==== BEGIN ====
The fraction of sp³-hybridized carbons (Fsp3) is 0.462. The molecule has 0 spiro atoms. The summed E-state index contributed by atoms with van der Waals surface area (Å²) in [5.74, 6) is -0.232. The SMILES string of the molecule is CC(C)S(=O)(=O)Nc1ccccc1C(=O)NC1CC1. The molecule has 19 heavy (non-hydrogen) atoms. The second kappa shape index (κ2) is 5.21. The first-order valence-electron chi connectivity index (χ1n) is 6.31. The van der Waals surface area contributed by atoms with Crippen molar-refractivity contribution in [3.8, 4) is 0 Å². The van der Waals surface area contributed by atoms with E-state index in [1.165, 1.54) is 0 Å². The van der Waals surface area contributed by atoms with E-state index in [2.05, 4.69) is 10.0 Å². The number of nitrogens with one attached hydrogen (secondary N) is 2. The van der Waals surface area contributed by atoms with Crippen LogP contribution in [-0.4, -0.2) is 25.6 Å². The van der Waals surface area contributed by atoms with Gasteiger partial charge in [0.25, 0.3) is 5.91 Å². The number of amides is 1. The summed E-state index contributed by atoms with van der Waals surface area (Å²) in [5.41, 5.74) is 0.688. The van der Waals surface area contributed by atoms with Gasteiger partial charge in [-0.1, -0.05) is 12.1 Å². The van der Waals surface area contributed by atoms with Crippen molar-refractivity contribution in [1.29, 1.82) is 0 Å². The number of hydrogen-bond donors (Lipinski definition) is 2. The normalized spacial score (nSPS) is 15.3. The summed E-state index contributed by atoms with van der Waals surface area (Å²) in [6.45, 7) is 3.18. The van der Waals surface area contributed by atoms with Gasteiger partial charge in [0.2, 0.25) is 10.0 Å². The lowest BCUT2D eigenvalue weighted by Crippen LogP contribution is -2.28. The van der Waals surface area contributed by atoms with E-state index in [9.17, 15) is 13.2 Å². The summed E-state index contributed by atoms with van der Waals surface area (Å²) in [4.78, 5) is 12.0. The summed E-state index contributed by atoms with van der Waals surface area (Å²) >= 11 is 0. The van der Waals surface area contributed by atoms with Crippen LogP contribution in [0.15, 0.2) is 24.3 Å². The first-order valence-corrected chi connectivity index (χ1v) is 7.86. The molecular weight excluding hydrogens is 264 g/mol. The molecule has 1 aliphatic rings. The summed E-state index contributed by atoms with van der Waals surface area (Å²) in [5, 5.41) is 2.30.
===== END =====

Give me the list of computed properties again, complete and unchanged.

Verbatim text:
The fraction of sp³-hybridized carbons (Fsp3) is 0.462. The molecule has 0 spiro atoms. The summed E-state index contributed by atoms with van der Waals surface area (Å²) in [5.74, 6) is -0.232. The SMILES string of the molecule is CC(C)S(=O)(=O)Nc1ccccc1C(=O)NC1CC1. The molecule has 19 heavy (non-hydrogen) atoms. The second kappa shape index (κ2) is 5.21. The first-order valence-electron chi connectivity index (χ1n) is 6.31. The van der Waals surface area contributed by atoms with Crippen molar-refractivity contribution in [3.8, 4) is 0 Å². The van der Waals surface area contributed by atoms with E-state index in [1.165, 1.54) is 0 Å². The van der Waals surface area contributed by atoms with E-state index in [2.05, 4.69) is 10.0 Å². The number of nitrogens with one attached hydrogen (secondary N) is 2. The van der Waals surface area contributed by atoms with Crippen LogP contribution in [-0.4, -0.2) is 25.6 Å². The van der Waals surface area contributed by atoms with Gasteiger partial charge in [0.25, 0.3) is 5.91 Å². The number of amides is 1. The summed E-state index contributed by atoms with van der Waals surface area (Å²) in [5.41, 5.74) is 0.688. The van der Waals surface area contributed by atoms with Gasteiger partial charge in [-0.1, -0.05) is 12.1 Å². The van der Waals surface area contributed by atoms with Crippen molar-refractivity contribution in [1.29, 1.82) is 0 Å². The number of hydrogen-bond donors (Lipinski definition) is 2. The normalized spacial score (nSPS) is 15.3. The summed E-state index contributed by atoms with van der Waals surface area (Å²) in [6.45, 7) is 3.18. The van der Waals surface area contributed by atoms with Gasteiger partial charge in [0.2, 0.25) is 10.0 Å². The lowest BCUT2D eigenvalue weighted by Crippen LogP contribution is -2.28. The van der Waals surface area contributed by atoms with E-state index in [9.17, 15) is 13.2 Å². The summed E-state index contributed by atoms with van der Waals surface area (Å²) in [4.78, 5) is 12.0. The summed E-state index contributed by atoms with van der Waals surface area (Å²) >= 11 is 0. The van der Waals surface area contributed by atoms with Crippen LogP contribution in [0.15, 0.2) is 24.3 Å². The first-order valence-corrected chi connectivity index (χ1v) is 7.86. The molecular weight excluding hydrogens is 264 g/mol. The molecule has 1 aliphatic rings. The summed E-state index contributed by atoms with van der Waals surface area (Å²) in [5, 5.41) is 2.30.